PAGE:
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CHAPTER I From within the teepee of Charley Whitefish issued the sounds of a family brawl. It was of frequent occurrence in this teepee. Men at the doors of other lodges, engaged in cleaning their guns, or in other light occupations suitable to the manly dignity, shrugged with strong scorn for the man who could not keep his women in order. With the shrugs went warning glances toward their own laborious... more...

CHAPTER I THE GAME "Forty-Love." "Game! and Set. Six to two." A ripple of cheers ran round the court, followed by a buzz of excited conversation. The young men smiled at each other and at their friends on the side lines and proceeded to change courts for the next set, pausing for refreshments on the way. "Much too lazy, Captain Jack. I am quite out of patience with you," cried a... more...

CHAPTER I THE FOOTHILLS COUNTRY Beyond the great prairies and in the shadow of the Rockies lie the Foothills. For nine hundred miles the prairies spread themselves out in vast level reaches, and then begin to climb over softly rounded mounds that ever grow higher and sharper till, here and there, they break into jagged points and at last rest upon the great bases of the mighty mountains. These rounded... more...

CHAPTER I STREET MUSIC There was no room for him on the sidewalk, so he took up his position beyond the curbstone. The light from the large arc-lamp overhead, exposed the old man's thin white hair, withered face and threadbare clothes. His sightless eyes were turned toward the passing throng, and his head was slightly bent in an expectant attitude. But the hand that drew the wheezy bow across the... more...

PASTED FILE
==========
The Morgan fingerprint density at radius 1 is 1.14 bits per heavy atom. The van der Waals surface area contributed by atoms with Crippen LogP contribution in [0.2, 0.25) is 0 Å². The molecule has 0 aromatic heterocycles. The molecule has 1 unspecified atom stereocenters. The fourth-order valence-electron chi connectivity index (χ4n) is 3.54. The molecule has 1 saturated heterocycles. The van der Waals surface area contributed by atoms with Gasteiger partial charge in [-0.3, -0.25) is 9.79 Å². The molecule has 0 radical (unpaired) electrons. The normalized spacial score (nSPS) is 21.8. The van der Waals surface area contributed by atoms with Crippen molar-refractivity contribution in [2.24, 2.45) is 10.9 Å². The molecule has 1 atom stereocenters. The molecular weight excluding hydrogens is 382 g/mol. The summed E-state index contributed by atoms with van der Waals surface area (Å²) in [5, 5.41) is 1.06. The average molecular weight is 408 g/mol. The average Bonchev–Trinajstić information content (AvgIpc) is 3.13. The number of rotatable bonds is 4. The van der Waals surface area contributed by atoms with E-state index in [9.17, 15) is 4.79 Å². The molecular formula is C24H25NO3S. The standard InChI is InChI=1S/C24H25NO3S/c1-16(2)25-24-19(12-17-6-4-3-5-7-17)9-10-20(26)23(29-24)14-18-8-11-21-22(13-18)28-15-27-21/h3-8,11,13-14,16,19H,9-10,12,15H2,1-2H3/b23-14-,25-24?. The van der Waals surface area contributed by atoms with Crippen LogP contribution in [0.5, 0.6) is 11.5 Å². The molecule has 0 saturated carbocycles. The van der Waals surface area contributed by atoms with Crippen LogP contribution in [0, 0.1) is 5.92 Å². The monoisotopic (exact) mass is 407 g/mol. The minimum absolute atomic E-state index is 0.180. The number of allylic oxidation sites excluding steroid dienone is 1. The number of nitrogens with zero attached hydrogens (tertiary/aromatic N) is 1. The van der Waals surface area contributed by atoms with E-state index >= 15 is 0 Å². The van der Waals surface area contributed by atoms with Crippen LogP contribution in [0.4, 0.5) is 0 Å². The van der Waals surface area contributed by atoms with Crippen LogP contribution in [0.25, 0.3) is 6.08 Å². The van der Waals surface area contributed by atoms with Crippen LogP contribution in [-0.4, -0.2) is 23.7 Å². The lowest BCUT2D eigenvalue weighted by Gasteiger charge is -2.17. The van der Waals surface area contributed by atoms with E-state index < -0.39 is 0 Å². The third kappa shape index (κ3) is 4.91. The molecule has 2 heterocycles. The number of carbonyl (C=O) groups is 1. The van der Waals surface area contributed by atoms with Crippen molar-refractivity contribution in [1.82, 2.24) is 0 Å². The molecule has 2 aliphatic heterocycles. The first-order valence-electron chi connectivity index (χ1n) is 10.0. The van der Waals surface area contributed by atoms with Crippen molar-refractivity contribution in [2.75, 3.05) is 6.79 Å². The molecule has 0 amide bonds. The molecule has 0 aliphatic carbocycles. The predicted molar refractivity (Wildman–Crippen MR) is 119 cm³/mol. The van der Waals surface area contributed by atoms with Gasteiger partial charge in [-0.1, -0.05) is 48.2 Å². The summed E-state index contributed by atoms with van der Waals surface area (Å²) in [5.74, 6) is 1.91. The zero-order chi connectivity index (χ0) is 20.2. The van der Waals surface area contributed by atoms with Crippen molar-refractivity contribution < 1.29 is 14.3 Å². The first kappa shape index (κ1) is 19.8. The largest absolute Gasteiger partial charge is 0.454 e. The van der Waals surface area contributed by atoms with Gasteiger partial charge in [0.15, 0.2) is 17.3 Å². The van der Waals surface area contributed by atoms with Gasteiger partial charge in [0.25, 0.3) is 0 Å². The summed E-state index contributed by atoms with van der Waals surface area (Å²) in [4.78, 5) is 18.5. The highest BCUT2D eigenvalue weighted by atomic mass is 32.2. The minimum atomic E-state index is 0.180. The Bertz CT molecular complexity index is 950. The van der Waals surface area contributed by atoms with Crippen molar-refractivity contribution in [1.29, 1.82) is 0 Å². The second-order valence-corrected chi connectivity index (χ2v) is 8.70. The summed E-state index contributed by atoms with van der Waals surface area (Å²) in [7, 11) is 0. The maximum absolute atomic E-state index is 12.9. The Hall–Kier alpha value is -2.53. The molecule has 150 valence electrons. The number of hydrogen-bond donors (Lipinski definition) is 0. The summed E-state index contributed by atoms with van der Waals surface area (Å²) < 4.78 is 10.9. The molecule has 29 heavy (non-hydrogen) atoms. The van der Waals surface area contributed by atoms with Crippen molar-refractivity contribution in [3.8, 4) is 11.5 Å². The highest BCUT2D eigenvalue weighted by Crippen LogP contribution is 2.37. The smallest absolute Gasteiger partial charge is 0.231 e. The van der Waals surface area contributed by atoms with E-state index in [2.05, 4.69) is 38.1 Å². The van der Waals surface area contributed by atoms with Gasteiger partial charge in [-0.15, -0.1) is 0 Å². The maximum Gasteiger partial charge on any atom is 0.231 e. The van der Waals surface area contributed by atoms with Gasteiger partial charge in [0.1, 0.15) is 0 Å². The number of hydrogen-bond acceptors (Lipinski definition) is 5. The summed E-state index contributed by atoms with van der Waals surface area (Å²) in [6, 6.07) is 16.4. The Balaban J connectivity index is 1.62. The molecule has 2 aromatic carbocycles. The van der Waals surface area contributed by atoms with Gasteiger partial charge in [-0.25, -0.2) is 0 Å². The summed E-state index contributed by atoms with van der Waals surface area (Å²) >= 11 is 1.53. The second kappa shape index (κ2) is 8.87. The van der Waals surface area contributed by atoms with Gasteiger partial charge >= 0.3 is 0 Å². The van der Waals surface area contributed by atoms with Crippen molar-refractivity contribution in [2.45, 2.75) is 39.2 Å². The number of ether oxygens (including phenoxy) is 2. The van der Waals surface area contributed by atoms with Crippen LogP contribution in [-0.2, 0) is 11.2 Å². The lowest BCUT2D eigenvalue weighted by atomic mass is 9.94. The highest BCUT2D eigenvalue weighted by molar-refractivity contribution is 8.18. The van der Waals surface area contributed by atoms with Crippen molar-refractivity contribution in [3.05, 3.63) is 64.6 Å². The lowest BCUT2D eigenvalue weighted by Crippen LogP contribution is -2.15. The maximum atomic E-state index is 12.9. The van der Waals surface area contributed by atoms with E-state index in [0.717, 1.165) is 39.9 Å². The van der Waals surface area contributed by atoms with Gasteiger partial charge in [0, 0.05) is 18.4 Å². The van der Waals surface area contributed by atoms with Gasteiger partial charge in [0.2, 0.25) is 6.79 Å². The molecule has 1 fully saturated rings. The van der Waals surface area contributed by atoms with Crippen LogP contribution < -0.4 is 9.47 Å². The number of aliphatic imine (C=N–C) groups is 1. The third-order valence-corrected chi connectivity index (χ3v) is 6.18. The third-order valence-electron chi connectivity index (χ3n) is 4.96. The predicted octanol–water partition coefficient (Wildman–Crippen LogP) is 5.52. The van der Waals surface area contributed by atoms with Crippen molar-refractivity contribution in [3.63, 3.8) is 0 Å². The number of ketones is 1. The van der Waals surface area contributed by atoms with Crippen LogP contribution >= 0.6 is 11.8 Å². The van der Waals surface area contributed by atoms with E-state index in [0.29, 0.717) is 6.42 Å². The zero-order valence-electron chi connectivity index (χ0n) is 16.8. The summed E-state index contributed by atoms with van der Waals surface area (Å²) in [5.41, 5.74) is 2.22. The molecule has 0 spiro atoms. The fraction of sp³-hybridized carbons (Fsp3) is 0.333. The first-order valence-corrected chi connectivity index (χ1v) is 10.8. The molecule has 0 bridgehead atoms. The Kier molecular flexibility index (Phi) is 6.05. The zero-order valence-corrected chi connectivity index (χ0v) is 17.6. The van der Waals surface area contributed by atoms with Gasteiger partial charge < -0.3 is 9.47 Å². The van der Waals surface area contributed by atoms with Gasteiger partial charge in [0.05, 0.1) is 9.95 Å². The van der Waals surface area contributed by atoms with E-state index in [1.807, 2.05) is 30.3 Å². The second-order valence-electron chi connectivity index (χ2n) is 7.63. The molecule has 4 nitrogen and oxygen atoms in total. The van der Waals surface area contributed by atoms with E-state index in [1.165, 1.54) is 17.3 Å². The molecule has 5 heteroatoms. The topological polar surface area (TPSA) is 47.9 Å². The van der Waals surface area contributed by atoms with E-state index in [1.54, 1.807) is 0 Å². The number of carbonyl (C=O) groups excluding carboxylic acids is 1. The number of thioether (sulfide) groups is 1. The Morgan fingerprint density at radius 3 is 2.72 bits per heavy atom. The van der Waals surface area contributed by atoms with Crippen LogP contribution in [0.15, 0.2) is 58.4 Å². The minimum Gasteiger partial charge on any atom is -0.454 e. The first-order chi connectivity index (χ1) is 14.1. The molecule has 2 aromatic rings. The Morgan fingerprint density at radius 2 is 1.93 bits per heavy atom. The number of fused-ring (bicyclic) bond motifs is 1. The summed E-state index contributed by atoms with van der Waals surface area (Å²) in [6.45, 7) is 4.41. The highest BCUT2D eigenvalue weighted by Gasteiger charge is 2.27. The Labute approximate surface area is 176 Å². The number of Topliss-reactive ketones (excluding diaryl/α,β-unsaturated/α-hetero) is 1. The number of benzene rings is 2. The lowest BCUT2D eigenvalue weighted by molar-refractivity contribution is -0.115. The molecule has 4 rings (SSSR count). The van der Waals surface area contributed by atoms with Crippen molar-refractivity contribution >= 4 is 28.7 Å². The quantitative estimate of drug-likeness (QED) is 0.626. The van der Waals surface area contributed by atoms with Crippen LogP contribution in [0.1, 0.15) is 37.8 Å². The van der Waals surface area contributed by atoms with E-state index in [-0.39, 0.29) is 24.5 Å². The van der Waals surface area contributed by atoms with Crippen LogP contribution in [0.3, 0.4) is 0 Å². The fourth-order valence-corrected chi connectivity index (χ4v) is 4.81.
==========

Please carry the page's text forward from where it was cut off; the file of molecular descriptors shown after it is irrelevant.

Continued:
CHAPTER I Professor Spence sat upon an upturned keg—and shivered. No one had told him that there might be fog and he had not happened to think of it for himself. Still, fog in a coast city at that time of the year was not an unreasonable happening and the professor was a reasonable man. It wasn't the fog he blamed so much as the swiftness of its arrival. Fifteen minutes ago the world had been an... more...

CHAPTER I "What! never been to a political meeting; an' you living in a city. Back to the hamlet for you, boy; you're lost. "You're not? You know where you live, and could find your way home in the dark? My, but you're cert'nly the quick actor when it comes to thinking. "Sure I've been to more'n a dozen political meetin's. Ain't my Pa a member er... more...

CHAPTER I In her comfortable sitting room Mrs. J. Burton Francis sat, at peace with herself and all mankind. The glory of the short winter afternoon streamed into the room and touched with new warmth and tenderness the face of a Madonna on the wall. The whole room suggested peace. The quiet elegance of its furnishings, the soft leather-bound books on the table, the dreamy face of the occupant, who sat... more...

CHAPTER I THE COWARD Spring had come. Despite the many wet and gusty days which April had thrust in rude challenge upon reluctant May, in the glory of the triumphant sun which flooded the concave blue of heaven and the myriad shaded green of earth, the whole world knew to-day, the whole world proclaimed that spring had come. The yearly miracle had been performed. The leaves of the maple trees lining... more...

CHAPTER I THE GLADWYNE EXPEDITION Vernon Lisle was fishing with a determination that did not spring altogether from love of the sport. The water of the British Columbian river in which he stood knee-deep was icy cold; his rubber boots were badly ripped and leaky, and he was wet with the drizzle that drove down the lonely valley. It was difficult to reach the slack behind a boulder some distance... more...

The TURN of The TIDE "If you don't get the call you needn't come back here," said my wife to me as I stood upon the door-sill, bag in hand, and my hard-bought ticket in my pocket. "Well, dear one, I would be sure of it if they could only see the perquisite that goes along with me." "You must be more serious, Tom, if you expect great calls; but come inside a minute till I... more...